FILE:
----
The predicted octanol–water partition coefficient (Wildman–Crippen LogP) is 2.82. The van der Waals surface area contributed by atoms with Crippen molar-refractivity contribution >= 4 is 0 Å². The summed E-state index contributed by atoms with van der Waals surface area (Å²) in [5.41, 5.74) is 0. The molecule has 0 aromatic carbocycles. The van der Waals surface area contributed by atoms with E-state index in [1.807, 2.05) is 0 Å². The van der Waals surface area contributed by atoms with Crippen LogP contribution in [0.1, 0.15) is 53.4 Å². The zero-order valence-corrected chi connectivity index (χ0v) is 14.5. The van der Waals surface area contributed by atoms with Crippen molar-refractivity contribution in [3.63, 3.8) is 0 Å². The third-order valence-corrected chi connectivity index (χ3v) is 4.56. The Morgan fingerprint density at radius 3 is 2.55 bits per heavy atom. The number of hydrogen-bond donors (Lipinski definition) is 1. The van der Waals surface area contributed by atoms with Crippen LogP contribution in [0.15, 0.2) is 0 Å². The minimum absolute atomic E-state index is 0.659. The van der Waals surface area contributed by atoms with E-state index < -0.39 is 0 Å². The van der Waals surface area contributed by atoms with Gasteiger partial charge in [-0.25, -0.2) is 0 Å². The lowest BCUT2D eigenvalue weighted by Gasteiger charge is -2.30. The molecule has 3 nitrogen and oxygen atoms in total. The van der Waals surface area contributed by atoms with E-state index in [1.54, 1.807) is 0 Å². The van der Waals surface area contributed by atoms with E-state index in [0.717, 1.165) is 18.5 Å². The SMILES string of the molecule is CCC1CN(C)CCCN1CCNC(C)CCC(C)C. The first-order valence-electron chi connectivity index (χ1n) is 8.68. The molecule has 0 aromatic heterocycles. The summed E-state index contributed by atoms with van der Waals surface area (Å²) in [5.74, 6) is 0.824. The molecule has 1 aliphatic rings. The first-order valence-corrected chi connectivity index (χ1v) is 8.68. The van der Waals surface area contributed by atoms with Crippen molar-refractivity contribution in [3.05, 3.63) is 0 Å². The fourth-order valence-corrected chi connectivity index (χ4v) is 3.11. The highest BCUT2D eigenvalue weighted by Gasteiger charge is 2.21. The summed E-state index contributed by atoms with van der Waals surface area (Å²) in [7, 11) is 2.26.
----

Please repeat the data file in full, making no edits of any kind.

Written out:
The predicted octanol–water partition coefficient (Wildman–Crippen LogP) is 2.82. The van der Waals surface area contributed by atoms with Crippen molar-refractivity contribution >= 4 is 0 Å². The summed E-state index contributed by atoms with van der Waals surface area (Å²) in [5.41, 5.74) is 0. The molecule has 0 aromatic carbocycles. The van der Waals surface area contributed by atoms with E-state index in [1.807, 2.05) is 0 Å². The van der Waals surface area contributed by atoms with Crippen LogP contribution in [0.1, 0.15) is 53.4 Å². The zero-order valence-corrected chi connectivity index (χ0v) is 14.5. The van der Waals surface area contributed by atoms with Crippen molar-refractivity contribution in [3.63, 3.8) is 0 Å². The third-order valence-corrected chi connectivity index (χ3v) is 4.56. The Morgan fingerprint density at radius 3 is 2.55 bits per heavy atom. The number of hydrogen-bond donors (Lipinski definition) is 1. The van der Waals surface area contributed by atoms with Crippen LogP contribution in [0.15, 0.2) is 0 Å². The minimum absolute atomic E-state index is 0.659. The van der Waals surface area contributed by atoms with E-state index < -0.39 is 0 Å². The van der Waals surface area contributed by atoms with Gasteiger partial charge in [-0.25, -0.2) is 0 Å². The lowest BCUT2D eigenvalue weighted by Gasteiger charge is -2.30. The molecule has 3 nitrogen and oxygen atoms in total. The van der Waals surface area contributed by atoms with E-state index in [1.54, 1.807) is 0 Å². The van der Waals surface area contributed by atoms with E-state index in [0.717, 1.165) is 18.5 Å². The SMILES string of the molecule is CCC1CN(C)CCCN1CCNC(C)CCC(C)C. The first-order valence-electron chi connectivity index (χ1n) is 8.68. The molecule has 0 aromatic heterocycles. The summed E-state index contributed by atoms with van der Waals surface area (Å²) in [5.74, 6) is 0.824. The molecule has 1 aliphatic rings. The first-order valence-corrected chi connectivity index (χ1v) is 8.68. The van der Waals surface area contributed by atoms with Crippen molar-refractivity contribution in [3.05, 3.63) is 0 Å². The fourth-order valence-corrected chi connectivity index (χ4v) is 3.11. The highest BCUT2D eigenvalue weighted by Gasteiger charge is 2.21. The summed E-state index contributed by atoms with van der Waals surface area (Å²) in [7, 11) is 2.26.